Locomotive crashworthiness design modifications study
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Locomotive crashworthiness design modifications study

  • Published Date:

    1999-04-01

  • Language:
    English
Filetype[PDF-1.51 MB]


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  • NTL Classification:
    NTL-RAIL TRANSPORTATION-RAIL TRANSPORTATION ; NTL-RAIL TRANSPORTATION-Rail Safety ; NTL-RAIL TRANSPORTATION-Railroad Highway Grade Crossings ; NTL-SAFETY AND SECURITY-Accidents ; NTL-SAFETY AND SECURITY-Vehicle Design ;
  • Abstract:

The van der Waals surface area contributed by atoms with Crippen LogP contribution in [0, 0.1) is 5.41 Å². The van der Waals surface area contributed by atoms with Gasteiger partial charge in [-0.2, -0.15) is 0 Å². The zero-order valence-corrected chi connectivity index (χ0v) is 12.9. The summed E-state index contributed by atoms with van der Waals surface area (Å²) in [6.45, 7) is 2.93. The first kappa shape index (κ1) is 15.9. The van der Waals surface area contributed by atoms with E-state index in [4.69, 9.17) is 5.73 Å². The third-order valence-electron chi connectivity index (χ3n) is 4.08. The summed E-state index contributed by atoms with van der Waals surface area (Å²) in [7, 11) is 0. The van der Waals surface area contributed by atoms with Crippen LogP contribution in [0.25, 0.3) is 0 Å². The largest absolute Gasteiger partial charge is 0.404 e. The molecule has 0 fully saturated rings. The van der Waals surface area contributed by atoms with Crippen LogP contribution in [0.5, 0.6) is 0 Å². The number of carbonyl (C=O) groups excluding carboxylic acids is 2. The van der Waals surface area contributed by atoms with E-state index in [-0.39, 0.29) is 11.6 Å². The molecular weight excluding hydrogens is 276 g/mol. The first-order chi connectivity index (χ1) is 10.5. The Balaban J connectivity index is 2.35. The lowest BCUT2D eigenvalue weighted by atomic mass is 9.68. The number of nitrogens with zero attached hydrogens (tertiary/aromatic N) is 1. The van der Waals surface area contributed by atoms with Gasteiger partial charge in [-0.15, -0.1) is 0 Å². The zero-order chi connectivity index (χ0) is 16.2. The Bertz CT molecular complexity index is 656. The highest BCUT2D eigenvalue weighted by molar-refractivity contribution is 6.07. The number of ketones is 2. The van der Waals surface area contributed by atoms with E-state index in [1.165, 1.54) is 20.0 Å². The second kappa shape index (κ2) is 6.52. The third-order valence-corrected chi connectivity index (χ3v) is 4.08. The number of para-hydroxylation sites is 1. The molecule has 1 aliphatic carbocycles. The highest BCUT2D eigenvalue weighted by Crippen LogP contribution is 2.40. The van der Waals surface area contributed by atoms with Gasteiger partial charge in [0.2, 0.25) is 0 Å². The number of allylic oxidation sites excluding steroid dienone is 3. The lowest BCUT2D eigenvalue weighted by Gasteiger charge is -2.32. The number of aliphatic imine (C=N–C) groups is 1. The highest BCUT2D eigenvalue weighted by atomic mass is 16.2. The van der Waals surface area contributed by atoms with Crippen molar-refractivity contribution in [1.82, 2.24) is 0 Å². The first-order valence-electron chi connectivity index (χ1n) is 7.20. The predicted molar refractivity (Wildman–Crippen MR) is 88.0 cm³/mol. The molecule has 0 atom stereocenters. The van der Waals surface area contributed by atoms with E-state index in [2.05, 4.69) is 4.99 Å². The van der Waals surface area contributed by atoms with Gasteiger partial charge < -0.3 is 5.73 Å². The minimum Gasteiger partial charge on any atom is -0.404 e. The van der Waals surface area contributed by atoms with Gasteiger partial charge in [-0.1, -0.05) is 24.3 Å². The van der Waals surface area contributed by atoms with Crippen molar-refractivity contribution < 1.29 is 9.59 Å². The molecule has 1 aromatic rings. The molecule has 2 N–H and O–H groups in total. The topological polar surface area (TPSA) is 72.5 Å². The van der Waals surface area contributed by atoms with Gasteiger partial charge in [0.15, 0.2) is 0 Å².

A study has been conducted of locomotive crashworthiness in a range of collision scenarios to support the efforts of the Locomotive Crashworthiness Working Group of the Federal Railroad Administration's Railroad Safety Advisory Committee (RSAC) to develop locomotive crashworthiness requirements. The RSAC is a government/industry committee including all segments of the rail community, with the purpose of developing solutions to safety regulatory issues. This paper presents the results of a study of the crashworthiness of conventional and modified locomotive designs in five collision scenarios. The five collision scenarios studied are: 1. in-line collision of two locomotive-led trains with trailing locomotive overriding leading locomotive; 2. in-line collision of two locomotive-led trains with one colliding locomotive overriding the other; 3. locomotive grade crossing collision with highway vehicle hauling logs, with principal impact on locomotive window area; 4. oblique collision, locomotive with intermodal trailer; 5. oblique collision, locomotive with freight car. The locomotive design modifications studied include shelf couplers, CN-design anti-climber, modified collision posts, increased window structure strength, and increased short hood strength. Results of the study show that shelf couplers are not effective in preventing one locomotive from climbing another; the Canadian National (CN) anti-climber design is not more effective than the conventional anti-climber design in preventing one locomotive from climbing another; increased window structure strength is effective in increasing locomotive crashworthiness in a collision with logs; increased short hood strength is effective in increasing locomotive crashworthiness in a collision with an intermodal trailer; and modifications to the locomotive front plate and plow designs will not influence the consequences of an oblique collision with a side-sill design covered hopper car.
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